Drug abuse is a recurring pattern of harmful use of a substance despite adverse consequences of the substance in work, school, relationships, the legal system, or personal health. This may occur concurrently with or independently from substance dependence, in which there is the presence of physiologic tolerance, discontinuation-induced withdrawal, or inability to willfully control rate or discontinue substance.
EPIDEMIOLOGY & DEMOGRAPHICS
INCIDENCE (IN U.S.): For alcohol the incidence is 7%/yr.
PREVALENCE (IN U.S.):
• For alcohol: lifetime
• For cocaine abuse: lifetime prevalence is 0.2%
• For marijuana abuse: lifetime prevalence is 4%
• For amphetamine abuse: lifetime prevalence is 2%
• For hallucinogens: rate is 0.3%
• For opiates: rate is 0.7%
• For nicotine: lifetime prevalence of dependence is 20%
• For MDMA (3,4-methylenedioxymethamphetamine, or ecstasy): college student rate is 4.7%
• Males abuse substances more frequently than females.
• The rates of male:female substance abusers are as follows:
• Problematic use of substances may begin in early life (8 to 10 yr).
• The mean age of onset of problem drinking is about 25 yr for men and 30 yr for women.
• For most substances: 18 to 30 yr of age
• Men: average >20 yr of heavy drinking
• Women: average 15 yr of heavy drinking
• There is evidence of a nonspecific genetic factor.
• Vulnerability to alcohol abuse is increased in Asians with the alcohol dehydrogenase type 2 isozyme and the aldehyde dehydrogenase type 2 isozyme.
PHYSICAL FINDINGS & CLINICAL PRESENTATION
• Abuse of several substances generally occurs together (e.g., alcohol abuse is often found in association with abuse of or dependence on nicotine).
• Symptoms of anxiety, depression, insomnia, cognitive and memory dysfunction, and emotional/behavioral dyscontrol are frequent.
• Alcohol and cocaine abuse are specifically associated with violence and accidents (e.g., more than half of all murderers and their victims are intoxicated at the time of the crime).
Two models of addiction: (1) Conditioning-substance use paired with enforcing and triggering stimuli, and (2) Homeostatic-either preexisting abnormalities or drug-induced abnormalities lead to initial or continued use of the drug.
• Psychiatric disorders such as depression, mania, social phobia, or other anxiety disorders that coexist or occur as a consequence of substance abuse
• Cannot diagnose these disorders accurately in the setting of active substance abuse Table 1-1.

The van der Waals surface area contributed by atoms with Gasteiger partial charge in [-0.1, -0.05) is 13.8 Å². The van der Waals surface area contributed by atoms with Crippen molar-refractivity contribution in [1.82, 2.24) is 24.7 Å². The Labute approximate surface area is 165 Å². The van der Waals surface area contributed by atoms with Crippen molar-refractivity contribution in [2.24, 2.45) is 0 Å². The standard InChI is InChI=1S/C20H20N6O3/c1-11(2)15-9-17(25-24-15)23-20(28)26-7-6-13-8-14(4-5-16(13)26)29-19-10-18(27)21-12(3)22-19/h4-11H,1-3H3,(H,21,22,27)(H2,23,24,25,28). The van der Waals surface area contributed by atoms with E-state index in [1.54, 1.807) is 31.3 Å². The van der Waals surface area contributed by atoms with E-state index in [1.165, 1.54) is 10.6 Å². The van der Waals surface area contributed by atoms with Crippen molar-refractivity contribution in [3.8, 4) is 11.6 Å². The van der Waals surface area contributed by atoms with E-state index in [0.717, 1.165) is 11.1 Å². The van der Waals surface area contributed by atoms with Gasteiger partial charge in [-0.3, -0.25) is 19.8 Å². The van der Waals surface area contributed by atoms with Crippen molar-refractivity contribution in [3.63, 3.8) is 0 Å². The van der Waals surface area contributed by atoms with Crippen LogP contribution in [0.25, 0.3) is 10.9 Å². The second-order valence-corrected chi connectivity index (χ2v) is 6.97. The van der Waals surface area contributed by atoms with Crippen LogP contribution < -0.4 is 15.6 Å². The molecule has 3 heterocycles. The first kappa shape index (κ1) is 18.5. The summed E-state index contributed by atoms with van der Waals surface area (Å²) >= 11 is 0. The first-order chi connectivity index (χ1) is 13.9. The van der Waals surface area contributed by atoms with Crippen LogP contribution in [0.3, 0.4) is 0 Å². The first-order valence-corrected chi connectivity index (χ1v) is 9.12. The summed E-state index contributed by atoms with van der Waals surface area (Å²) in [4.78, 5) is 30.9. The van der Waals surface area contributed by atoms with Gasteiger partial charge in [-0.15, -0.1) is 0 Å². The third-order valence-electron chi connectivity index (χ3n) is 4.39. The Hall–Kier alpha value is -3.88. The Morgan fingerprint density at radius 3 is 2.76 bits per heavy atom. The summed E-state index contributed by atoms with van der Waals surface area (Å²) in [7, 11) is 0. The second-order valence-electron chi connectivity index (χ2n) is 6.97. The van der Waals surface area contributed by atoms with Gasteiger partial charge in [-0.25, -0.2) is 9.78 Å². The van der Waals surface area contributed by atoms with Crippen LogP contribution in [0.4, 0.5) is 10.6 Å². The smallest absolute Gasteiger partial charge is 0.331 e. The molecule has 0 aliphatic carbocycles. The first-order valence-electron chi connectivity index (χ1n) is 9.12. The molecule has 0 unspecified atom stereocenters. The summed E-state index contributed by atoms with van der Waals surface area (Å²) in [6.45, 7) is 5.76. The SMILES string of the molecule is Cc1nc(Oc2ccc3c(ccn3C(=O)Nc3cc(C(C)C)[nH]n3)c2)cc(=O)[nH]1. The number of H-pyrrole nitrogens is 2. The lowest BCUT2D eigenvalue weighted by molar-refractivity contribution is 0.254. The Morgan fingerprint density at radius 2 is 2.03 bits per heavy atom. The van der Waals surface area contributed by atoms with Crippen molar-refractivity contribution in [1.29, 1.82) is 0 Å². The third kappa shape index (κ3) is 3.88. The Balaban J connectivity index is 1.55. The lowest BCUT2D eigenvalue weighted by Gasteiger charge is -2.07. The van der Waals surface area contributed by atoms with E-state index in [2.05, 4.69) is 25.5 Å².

• The history is crucial for diagnosis of any substance abuse disorder; because of frequent denial and poor insight into problem substance abuse, collateral information from family, friends, and co-workers is often helpful.
• Observation of problematic behavior during intoxication or withdrawal is diagnostic.
• Physical examination findings are limited and not diagnostic (e.g., needle scars from repeated intravenous injections, rhinorrhea secondary to intranasal cocaine).
Most helpful tests: toxicology screen or blood alcohol level
• Not helpful in routine diagnosis and management of substance abuse, but possibly useful in the management of sequelae of substance abuse (e.g., head CT scan to evaluate the alcohol abuse-associated increased risk of subdural hematomas or increased evidence of cerebral atrophy)
• Liver ultrasound to evaluate for alcohol-related fatty changes
• Two-dimensional echo for intravenous drug use-associated valvular lesions
• Relapse prevention by avoidance of trigger stimuli or by uncoupling trigger stimuli from substance ingestion
• Self-help groups such as Alcoholics Anonymous, Narcotics Anonymous, and Al-Anon
• Nonpharmacologic strategies have greatest documented efficacy
ACUTE GENERAL Rx
• Acute interventions are usually confined to safe withdrawal in the setting of dependence.
• Benzodiazepines are safe and effective in acute alcohol withdrawal.
• Anticonvulsants, particularly carbamazepine, are used effectively in Europe.
• b-Blockers and clonidine should be avoided in alcohol withdrawal, because they mask markers of the severity of the withdrawal (blood pressure and pulse rate).
• Clonidine alleviates the discomfort of opiate and nicotine withdrawal.
• Nicotine patches and gum reduce withdrawal symptoms.
• Few agents are useful in prevention of substance abuse relapse.
• Disulfiram (Antabuse) workup and metronidazole (Flagyl): possible interaction with alcohol causes physical discomfort.
• Naltrexone helps reduce craving for alcohol.
• Adjunctive use of antidepressants or lithium is helpful when substance use is associated with anxiety and mood symptoms.
• Methadone replacement is used in opiate abuse/dependence (controversial).
• Substance abuse is a chronic relapsing illness.
• The goal of treatment is always abstinence, but success of treatment is measured by return of function and increasing duration between relapses.
• When substance abuse is complicated by another psychiatric illness, prognosis for both conditions is quite poor.
• Abuse of one substance increases likelihood for abuse of other substances.